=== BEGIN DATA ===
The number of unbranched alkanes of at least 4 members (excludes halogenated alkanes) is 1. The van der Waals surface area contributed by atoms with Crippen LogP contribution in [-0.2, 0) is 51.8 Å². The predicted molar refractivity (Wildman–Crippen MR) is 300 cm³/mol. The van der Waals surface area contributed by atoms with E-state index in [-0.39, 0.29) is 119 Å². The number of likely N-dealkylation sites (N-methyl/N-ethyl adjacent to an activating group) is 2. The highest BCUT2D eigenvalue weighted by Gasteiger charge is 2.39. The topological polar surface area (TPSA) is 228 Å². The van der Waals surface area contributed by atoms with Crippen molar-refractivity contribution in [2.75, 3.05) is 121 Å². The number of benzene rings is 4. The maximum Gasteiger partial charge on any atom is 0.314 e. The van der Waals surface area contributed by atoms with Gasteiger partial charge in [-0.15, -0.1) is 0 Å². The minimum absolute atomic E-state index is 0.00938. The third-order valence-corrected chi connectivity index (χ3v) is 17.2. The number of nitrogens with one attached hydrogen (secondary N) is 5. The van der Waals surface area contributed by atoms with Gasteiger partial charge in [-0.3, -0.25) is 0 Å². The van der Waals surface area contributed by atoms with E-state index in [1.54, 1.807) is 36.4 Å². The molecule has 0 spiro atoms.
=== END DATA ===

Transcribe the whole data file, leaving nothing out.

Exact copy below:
The number of unbranched alkanes of at least 4 members (excludes halogenated alkanes) is 1. The van der Waals surface area contributed by atoms with Crippen LogP contribution in [-0.2, 0) is 51.8 Å². The predicted molar refractivity (Wildman–Crippen MR) is 300 cm³/mol. The van der Waals surface area contributed by atoms with E-state index in [-0.39, 0.29) is 119 Å². The number of likely N-dealkylation sites (N-methyl/N-ethyl adjacent to an activating group) is 2. The highest BCUT2D eigenvalue weighted by Gasteiger charge is 2.39. The topological polar surface area (TPSA) is 228 Å². The van der Waals surface area contributed by atoms with Crippen molar-refractivity contribution in [2.75, 3.05) is 121 Å². The number of benzene rings is 4. The maximum Gasteiger partial charge on any atom is 0.314 e. The van der Waals surface area contributed by atoms with Gasteiger partial charge in [-0.15, -0.1) is 0 Å². The minimum absolute atomic E-state index is 0.00938. The third-order valence-corrected chi connectivity index (χ3v) is 17.2. The number of nitrogens with one attached hydrogen (secondary N) is 5. The van der Waals surface area contributed by atoms with Gasteiger partial charge in [-0.3, -0.25) is 0 Å². The van der Waals surface area contributed by atoms with E-state index in [1.54, 1.807) is 36.4 Å². The molecule has 0 spiro atoms.